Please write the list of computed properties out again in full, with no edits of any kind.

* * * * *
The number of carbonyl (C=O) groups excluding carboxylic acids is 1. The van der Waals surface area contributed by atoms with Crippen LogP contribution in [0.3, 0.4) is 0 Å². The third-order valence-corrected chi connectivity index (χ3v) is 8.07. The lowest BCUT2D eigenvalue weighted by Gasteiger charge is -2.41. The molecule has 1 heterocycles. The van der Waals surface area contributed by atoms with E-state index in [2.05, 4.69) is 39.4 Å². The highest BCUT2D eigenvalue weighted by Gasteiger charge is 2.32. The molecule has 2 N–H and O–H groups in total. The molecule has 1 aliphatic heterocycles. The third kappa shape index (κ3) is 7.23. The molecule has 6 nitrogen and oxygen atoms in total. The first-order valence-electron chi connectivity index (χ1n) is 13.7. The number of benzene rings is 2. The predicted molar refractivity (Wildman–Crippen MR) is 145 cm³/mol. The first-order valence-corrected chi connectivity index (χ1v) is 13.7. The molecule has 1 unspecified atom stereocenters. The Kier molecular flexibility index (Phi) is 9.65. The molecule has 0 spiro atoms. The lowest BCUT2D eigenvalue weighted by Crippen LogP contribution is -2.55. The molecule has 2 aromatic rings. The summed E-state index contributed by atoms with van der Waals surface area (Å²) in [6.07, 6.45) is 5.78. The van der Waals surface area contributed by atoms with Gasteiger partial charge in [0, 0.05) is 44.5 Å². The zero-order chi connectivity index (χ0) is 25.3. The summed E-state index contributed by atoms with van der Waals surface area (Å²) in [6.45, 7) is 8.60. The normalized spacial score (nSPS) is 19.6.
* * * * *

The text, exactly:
The number of carbonyl (C=O) groups excluding carboxylic acids is 1. The van der Waals surface area contributed by atoms with Crippen LogP contribution in [0.3, 0.4) is 0 Å². The third-order valence-corrected chi connectivity index (χ3v) is 8.07. The lowest BCUT2D eigenvalue weighted by Gasteiger charge is -2.41. The molecule has 1 heterocycles. The van der Waals surface area contributed by atoms with E-state index in [2.05, 4.69) is 39.4 Å². The highest BCUT2D eigenvalue weighted by Gasteiger charge is 2.32. The molecule has 2 N–H and O–H groups in total. The molecule has 1 aliphatic heterocycles. The third kappa shape index (κ3) is 7.23. The molecule has 6 nitrogen and oxygen atoms in total. The first-order valence-electron chi connectivity index (χ1n) is 13.7. The number of benzene rings is 2. The predicted molar refractivity (Wildman–Crippen MR) is 145 cm³/mol. The first-order valence-corrected chi connectivity index (χ1v) is 13.7. The molecule has 1 unspecified atom stereocenters. The Kier molecular flexibility index (Phi) is 9.65. The molecule has 0 spiro atoms. The lowest BCUT2D eigenvalue weighted by Crippen LogP contribution is -2.55. The molecule has 2 aromatic rings. The summed E-state index contributed by atoms with van der Waals surface area (Å²) in [6.07, 6.45) is 5.78. The van der Waals surface area contributed by atoms with Gasteiger partial charge in [0, 0.05) is 44.5 Å². The zero-order chi connectivity index (χ0) is 25.3. The summed E-state index contributed by atoms with van der Waals surface area (Å²) in [6.45, 7) is 8.60. The normalized spacial score (nSPS) is 19.6.